Polonius

The obscure flatterer

In the play “Hamlet” written by William Shakespeare, Polonius is the royal chief counselor meaning that he occupies a very high position at the court in Elsinore. As chief counselor, he is the supreme administrator and is primarily responsible for the country's finances. He calls himself a "servant" (Act 2; Scene II) and is sometimes called upon as an important advisor by King Claudius, who considers him a "man of loyalty and honor" (2.2.139). His two children, Ophelia and Laertes, also enjoy good standing at court because of his high position.

Hamlet, on the other hand, considers him a "chatterer" and a "piteous, forward fool (3.4.234). Polonius is indeed arrogant and vain. For example, he considers his own judgment to be infallible: "Hath there been such a time - I'd fain know that  - That I have positively said 'Tis so', When it proved otherwise?" (2.2.163-165).

Polonius is a calculating character. He knows quite well that his position at court depends on the king's good will, so he is eager to get in good terms with him. In all his remarks to the royal family, he presents himself as a submissive, obedient, and faithful servant. For example, he courts Claudius with the remark: "Yes, be assured, best lord, I hold to my duty as my soul, first to my God, then to my gracious king" (2.2.46-50) and submissively pretends in front of him that he stopped the relationship between Ophelia and Hamlet only because Ophelia is not nearly good enough for his nephew Hamlet. However, it will soon become that he is only concerned about the honor of his own daughter.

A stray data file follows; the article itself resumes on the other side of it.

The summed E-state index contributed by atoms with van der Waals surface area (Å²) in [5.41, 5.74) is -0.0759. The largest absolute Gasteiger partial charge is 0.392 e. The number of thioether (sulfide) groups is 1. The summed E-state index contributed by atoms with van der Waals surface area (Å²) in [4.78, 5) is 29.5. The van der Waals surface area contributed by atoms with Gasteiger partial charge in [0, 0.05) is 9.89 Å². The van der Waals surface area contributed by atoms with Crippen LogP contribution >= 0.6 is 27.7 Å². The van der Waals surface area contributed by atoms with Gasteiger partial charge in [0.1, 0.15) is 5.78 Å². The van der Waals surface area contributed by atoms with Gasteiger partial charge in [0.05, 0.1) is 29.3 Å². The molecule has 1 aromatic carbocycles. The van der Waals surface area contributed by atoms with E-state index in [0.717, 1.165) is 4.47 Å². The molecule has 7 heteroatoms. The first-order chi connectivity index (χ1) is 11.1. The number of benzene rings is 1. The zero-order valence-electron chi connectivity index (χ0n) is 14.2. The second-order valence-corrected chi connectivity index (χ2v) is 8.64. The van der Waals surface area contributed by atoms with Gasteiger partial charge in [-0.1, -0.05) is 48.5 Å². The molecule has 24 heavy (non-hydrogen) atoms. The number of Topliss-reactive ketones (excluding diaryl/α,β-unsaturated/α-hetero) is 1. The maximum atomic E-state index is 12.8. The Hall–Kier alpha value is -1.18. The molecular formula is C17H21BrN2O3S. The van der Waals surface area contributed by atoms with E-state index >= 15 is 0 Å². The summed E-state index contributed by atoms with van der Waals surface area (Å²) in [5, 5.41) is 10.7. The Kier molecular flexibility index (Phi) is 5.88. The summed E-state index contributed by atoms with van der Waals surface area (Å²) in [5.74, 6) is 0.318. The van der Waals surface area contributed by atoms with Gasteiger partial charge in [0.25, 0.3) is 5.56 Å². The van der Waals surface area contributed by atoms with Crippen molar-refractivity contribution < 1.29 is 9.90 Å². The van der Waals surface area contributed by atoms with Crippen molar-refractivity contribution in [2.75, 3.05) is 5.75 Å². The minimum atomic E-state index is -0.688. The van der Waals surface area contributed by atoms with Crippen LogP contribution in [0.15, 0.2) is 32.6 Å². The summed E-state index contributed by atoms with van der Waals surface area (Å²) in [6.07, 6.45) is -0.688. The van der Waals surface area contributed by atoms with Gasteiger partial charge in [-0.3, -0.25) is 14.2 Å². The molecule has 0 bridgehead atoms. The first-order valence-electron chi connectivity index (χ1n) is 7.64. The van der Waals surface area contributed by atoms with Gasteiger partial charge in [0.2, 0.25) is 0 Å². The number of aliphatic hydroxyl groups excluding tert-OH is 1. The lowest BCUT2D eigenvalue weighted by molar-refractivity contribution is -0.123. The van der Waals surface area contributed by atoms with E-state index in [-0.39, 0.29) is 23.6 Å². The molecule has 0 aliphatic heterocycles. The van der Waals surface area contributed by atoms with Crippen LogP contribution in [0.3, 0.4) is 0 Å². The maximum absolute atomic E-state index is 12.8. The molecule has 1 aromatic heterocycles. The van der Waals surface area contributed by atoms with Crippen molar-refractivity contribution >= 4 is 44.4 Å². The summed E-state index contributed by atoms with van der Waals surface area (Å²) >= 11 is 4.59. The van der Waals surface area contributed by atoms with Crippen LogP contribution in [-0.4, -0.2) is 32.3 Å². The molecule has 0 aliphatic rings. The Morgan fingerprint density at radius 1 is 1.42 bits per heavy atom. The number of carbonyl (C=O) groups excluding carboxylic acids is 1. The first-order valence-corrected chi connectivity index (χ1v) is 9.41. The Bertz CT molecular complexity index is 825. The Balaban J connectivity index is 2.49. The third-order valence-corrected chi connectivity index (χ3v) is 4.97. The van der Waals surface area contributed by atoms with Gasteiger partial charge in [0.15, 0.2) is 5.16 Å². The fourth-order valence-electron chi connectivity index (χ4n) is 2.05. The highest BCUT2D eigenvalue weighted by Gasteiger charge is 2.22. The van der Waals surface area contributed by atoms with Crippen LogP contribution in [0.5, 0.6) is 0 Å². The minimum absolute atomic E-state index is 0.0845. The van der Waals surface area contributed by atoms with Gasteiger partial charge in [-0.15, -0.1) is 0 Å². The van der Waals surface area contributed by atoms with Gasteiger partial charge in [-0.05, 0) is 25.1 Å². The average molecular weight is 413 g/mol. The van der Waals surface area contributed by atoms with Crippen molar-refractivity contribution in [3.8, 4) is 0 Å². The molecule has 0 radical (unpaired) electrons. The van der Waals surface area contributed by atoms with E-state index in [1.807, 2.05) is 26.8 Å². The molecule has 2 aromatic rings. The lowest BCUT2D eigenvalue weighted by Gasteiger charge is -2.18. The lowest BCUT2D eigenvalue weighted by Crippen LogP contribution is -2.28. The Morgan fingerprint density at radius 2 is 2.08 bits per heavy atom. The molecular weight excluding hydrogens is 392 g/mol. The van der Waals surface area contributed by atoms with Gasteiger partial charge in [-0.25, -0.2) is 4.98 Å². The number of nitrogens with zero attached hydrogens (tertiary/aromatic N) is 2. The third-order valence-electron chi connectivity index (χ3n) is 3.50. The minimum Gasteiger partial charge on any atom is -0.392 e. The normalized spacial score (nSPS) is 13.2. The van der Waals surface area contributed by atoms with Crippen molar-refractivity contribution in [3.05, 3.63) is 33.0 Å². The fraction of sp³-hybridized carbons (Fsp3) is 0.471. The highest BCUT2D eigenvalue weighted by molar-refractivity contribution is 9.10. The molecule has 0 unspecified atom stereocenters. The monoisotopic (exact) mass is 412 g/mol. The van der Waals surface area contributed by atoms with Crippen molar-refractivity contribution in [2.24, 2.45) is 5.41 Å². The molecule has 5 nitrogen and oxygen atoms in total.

It is hard to determine what a character like Polonius really thinks about the king, the queen, or Hamlet. He has perfected the role of the obedient and compliant servant so well that it is impossible to find out what he really thinks about them behind this facade. His character is revealed much more clearly and unambiguously when he talks to people to whom he is socially superior, for example, to members of his own family. Towards them he drops his flattering manner and reveals an authoritarian and manipulative personality.

The manipulative family man

As a father, Polonius is naturally the head of his small family and fills this position with devotion and enthusiasm. He makes no secret of the fact that he considers himself far wiser and more experienced than his two children, and seems to consider it his duty to assist them with advice in every situation.

When his son Laertes returns to Paris to study, he not only gives him his blessing, but also provides him a lot of advice (1.3.60-85). He just pretends that his son is leaving the family environment for the first time, although Laertes has already lived alone in France for some time.

Already at this point Polonius reveals a characteristic trait of his: he values his ow...

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